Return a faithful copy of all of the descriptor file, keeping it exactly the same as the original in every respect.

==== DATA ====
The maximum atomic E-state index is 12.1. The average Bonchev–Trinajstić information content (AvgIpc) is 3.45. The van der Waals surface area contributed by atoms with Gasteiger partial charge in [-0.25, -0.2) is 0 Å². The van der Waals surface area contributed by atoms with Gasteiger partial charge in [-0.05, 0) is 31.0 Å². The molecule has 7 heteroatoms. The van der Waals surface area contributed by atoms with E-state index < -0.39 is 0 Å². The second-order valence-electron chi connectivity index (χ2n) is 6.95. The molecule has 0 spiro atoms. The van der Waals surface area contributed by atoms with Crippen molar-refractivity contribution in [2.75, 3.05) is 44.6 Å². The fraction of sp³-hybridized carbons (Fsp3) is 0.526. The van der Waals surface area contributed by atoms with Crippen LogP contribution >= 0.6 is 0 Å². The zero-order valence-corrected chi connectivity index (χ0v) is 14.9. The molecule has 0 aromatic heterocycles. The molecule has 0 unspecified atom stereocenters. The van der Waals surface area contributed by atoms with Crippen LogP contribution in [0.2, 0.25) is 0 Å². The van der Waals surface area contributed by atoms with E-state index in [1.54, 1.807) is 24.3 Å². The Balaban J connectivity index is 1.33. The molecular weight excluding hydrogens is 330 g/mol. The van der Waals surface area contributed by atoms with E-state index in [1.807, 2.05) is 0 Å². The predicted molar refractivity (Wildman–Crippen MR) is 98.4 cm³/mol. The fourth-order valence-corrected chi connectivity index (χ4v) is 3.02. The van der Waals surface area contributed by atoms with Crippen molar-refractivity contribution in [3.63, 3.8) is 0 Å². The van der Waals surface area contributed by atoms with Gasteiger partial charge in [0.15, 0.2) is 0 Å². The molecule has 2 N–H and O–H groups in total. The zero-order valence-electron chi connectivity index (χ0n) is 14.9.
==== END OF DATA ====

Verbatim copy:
The maximum atomic E-state index is 12.1. The average Bonchev–Trinajstić information content (AvgIpc) is 3.45. The van der Waals surface area contributed by atoms with Gasteiger partial charge in [-0.25, -0.2) is 0 Å². The van der Waals surface area contributed by atoms with Gasteiger partial charge in [-0.05, 0) is 31.0 Å². The molecule has 7 heteroatoms. The van der Waals surface area contributed by atoms with E-state index < -0.39 is 0 Å². The second-order valence-electron chi connectivity index (χ2n) is 6.95. The molecule has 0 spiro atoms. The van der Waals surface area contributed by atoms with Crippen molar-refractivity contribution in [2.75, 3.05) is 44.6 Å². The fraction of sp³-hybridized carbons (Fsp3) is 0.526. The van der Waals surface area contributed by atoms with Crippen LogP contribution >= 0.6 is 0 Å². The zero-order valence-corrected chi connectivity index (χ0v) is 14.9. The molecule has 0 aromatic heterocycles. The molecule has 0 unspecified atom stereocenters. The van der Waals surface area contributed by atoms with Crippen LogP contribution in [0.2, 0.25) is 0 Å². The van der Waals surface area contributed by atoms with E-state index in [1.54, 1.807) is 24.3 Å². The Balaban J connectivity index is 1.33. The molecular weight excluding hydrogens is 330 g/mol. The van der Waals surface area contributed by atoms with E-state index in [1.807, 2.05) is 0 Å². The predicted molar refractivity (Wildman–Crippen MR) is 98.4 cm³/mol. The fourth-order valence-corrected chi connectivity index (χ4v) is 3.02. The van der Waals surface area contributed by atoms with Crippen molar-refractivity contribution in [3.63, 3.8) is 0 Å². The van der Waals surface area contributed by atoms with Gasteiger partial charge in [0.15, 0.2) is 0 Å². The molecule has 2 N–H and O–H groups in total. The zero-order valence-electron chi connectivity index (χ0n) is 14.9.